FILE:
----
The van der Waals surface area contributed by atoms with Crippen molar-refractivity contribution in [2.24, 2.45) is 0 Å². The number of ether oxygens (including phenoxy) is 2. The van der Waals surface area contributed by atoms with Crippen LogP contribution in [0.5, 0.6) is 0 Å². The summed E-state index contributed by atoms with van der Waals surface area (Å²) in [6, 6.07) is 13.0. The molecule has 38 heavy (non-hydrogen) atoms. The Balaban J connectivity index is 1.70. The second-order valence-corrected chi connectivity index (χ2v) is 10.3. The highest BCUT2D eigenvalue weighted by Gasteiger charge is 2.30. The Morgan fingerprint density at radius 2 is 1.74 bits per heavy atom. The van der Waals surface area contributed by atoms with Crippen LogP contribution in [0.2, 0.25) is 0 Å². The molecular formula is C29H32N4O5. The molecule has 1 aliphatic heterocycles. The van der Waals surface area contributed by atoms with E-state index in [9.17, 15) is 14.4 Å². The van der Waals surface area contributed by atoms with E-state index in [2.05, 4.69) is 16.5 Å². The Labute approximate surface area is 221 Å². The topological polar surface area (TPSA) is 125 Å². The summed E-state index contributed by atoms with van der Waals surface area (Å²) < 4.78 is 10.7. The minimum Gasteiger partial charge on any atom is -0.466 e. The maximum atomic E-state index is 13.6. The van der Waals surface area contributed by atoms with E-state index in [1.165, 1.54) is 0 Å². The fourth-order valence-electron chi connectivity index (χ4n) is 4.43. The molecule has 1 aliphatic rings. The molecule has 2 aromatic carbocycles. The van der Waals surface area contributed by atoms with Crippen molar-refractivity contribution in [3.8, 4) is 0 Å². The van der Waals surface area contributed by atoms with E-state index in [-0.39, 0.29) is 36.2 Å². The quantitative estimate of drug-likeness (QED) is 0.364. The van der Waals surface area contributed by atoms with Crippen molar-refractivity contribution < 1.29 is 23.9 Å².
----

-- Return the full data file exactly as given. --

The van der Waals surface area contributed by atoms with Crippen molar-refractivity contribution in [2.24, 2.45) is 0 Å². The number of ether oxygens (including phenoxy) is 2. The van der Waals surface area contributed by atoms with Crippen LogP contribution in [0.5, 0.6) is 0 Å². The summed E-state index contributed by atoms with van der Waals surface area (Å²) in [6, 6.07) is 13.0. The molecule has 38 heavy (non-hydrogen) atoms. The Balaban J connectivity index is 1.70. The second-order valence-corrected chi connectivity index (χ2v) is 10.3. The highest BCUT2D eigenvalue weighted by Gasteiger charge is 2.30. The Morgan fingerprint density at radius 2 is 1.74 bits per heavy atom. The van der Waals surface area contributed by atoms with Crippen LogP contribution in [0.2, 0.25) is 0 Å². The molecular formula is C29H32N4O5. The molecule has 1 aliphatic heterocycles. The van der Waals surface area contributed by atoms with E-state index in [9.17, 15) is 14.4 Å². The van der Waals surface area contributed by atoms with E-state index in [2.05, 4.69) is 16.5 Å². The Labute approximate surface area is 221 Å². The topological polar surface area (TPSA) is 125 Å². The summed E-state index contributed by atoms with van der Waals surface area (Å²) < 4.78 is 10.7. The minimum Gasteiger partial charge on any atom is -0.466 e. The maximum atomic E-state index is 13.6. The van der Waals surface area contributed by atoms with E-state index in [1.165, 1.54) is 0 Å². The fourth-order valence-electron chi connectivity index (χ4n) is 4.43. The molecule has 1 aliphatic rings. The molecule has 2 aromatic carbocycles. The van der Waals surface area contributed by atoms with Crippen molar-refractivity contribution in [3.8, 4) is 0 Å². The van der Waals surface area contributed by atoms with E-state index in [-0.39, 0.29) is 36.2 Å². The quantitative estimate of drug-likeness (QED) is 0.364. The van der Waals surface area contributed by atoms with Crippen molar-refractivity contribution < 1.29 is 23.9 Å².